Al Batt: For northernmost Anna’s hummingbird observation, head to Alaska
Al Batt of Hartland is a member of the Albert Lea Audubon Society. Email him at SnoEowl@aol.com.
The guy from just down the road
My neighbor Crandall stops by.
“How are you doing?” I ask.
“Everything is nearly copacetic. I found a sale on paper plates. I buy a lot of paper plates. I hate doing dishes. I’m on one of those diets where I stop eating when my knees begin to buckle. I’m not sure whether I’ve reached the old age of youth or the youth of old age. I know I’m at the peak of my lardhood, but I’m doing well for someone with so many old parts. I went to the gift shop at the medical clinic. It was full of Teddy Bears. I found them a little stuffy. My sister Cruella said I needed glasses. I guess she was right. If I’d have been wearing glasses, I’d have gone to the eye clinic instead of the gift shop. Sticks and stones may break my bones, but so will falling on the ice. My neighbor Weasel fell into the lake while he was ice fishing. He claimed someone had pulled the ice out from under him. I wanted to play a sad violin for him. I have a musical background. Grandpa used to spank me with his fiddle.”
I tromped around the yard, happy to be a speck in the universe. Our yard is my local park. It’s important. Every place has an ecological significance. The landscape had fallen into a white silence. I walked through the snow, following in my own footsteps.
Blue jays and chickadees were vocal. I appreciate chickadees. I do more than appreciate. I’m their cheerleader. I wonder if there is a sports team nicknamed the Chickadees? If not, there should be.
I investigate familiar tracks. I hear them called trash pandas, but I call them noisy raccoons when they wake me at night. I’ve been seeing a pair of cardinals at my feeders all winter. I enjoy their company. This day, I saw only the male. I vowed to look harder for the female. I hoped she still survived. Cardinal pairs might stay together throughout winter, but the Cornell Lab of Ornithology found as many as 20 percent split up by nesting season. I hope the local pair of redbirds had an amicable divorce.
I was in Alaska before Thanksgiving and was entertained by the antics of Anna’s hummingbirds in Haines. They were still being seen in that fine city in January. This hummingbird either doesn’t migrate or migrates short distances to more desirable feeding areas. They are found wintering in the Pacific Northwest. The northernmost observation of Anna’s hummingbirds in December, January and February are those seen in Haines. Christopher Columbus wondered if Anna’s hummingbirds were a cross between bird and insect. They were sometimes called flybirds.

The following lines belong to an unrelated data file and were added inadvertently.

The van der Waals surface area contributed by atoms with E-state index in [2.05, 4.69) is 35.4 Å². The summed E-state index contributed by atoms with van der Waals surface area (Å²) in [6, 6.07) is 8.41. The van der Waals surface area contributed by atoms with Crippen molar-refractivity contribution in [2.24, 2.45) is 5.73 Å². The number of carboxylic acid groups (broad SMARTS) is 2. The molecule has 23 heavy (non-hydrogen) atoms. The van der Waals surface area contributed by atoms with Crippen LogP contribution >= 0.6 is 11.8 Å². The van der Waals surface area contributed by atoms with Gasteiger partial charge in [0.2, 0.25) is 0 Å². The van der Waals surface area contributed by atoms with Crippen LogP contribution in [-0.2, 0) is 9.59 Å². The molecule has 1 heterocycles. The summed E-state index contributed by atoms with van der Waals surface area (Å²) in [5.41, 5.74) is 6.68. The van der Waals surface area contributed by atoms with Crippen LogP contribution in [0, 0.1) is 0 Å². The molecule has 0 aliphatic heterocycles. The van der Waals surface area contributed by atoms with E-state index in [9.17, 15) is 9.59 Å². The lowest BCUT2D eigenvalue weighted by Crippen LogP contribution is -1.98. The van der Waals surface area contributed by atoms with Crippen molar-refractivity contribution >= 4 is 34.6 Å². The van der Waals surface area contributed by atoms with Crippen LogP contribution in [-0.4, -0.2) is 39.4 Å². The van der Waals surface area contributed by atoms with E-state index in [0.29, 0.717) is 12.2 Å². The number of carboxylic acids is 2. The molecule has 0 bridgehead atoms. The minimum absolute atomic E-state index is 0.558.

I saw a belted kingfisher not far from my home. It’s a species that goes as far south as required to find needed resources.
I’m thankful to have had the opportunity to evolve in concert with nature.
“Is wild asparagus a real thing?” In the 1960s, Euell Gibbons wrote a book about eating wild edibles titled, “Stalking the Wild Asparagus.” I enjoy asparagus. One of my father’s favorite dishes was creamed asparagus on toast. Our asparagus patch was treated with respect. It seemed as if everyone grew asparagus. The wild plant we commonly see along roadsides is the same species as tame asparagus — Asparagus officinalis. Wild asparagus produces without human assistance or manipulation. Asparagus plants are insect pollinated and its seeds are spread by birds, allowing domesticated crops to escape into the wild.
“What is Smokey the Bear’s middle name?” The.
“What causes deer to drop their antlers?” Diminishing daylight and falling hormones following the breeding season initiate the antler-weakening process. Testosterone controls the antler cycle, but production of testosterone and the annual antler cycle is ultimately controlled by photoperiod. Large-antlered older bucks typically shed their antlers earlier than young, small-antlered bucks. Weakened bucks may shed earlier than those in better physical condition. Genetics has some effect on the time of shedding.
“How are cormorants able to feed in muddy waters?” The birds rely on vision to hunt in clear water, but their sensory abilities are limited in turbid water. I suspect they change from visual to tactile cues to maintain their foraging efficiency.
Thanks for stopping by
“When it’s over, I want to say: all my life I was a bride married to amazement. I was the bridegroom, taking the world into my arms.
When it’s over, I don’t want to wonder if I have made of my life something particular, and real. I don’t want to find myself sighing and frightened, or full of argument. I don’t want to end up simply having visited this world.” — Mary Oliver
“Everything has its wonders, even darkness and silence, and I learn, whatever state I may be in, therein to be content.” — Helen Keller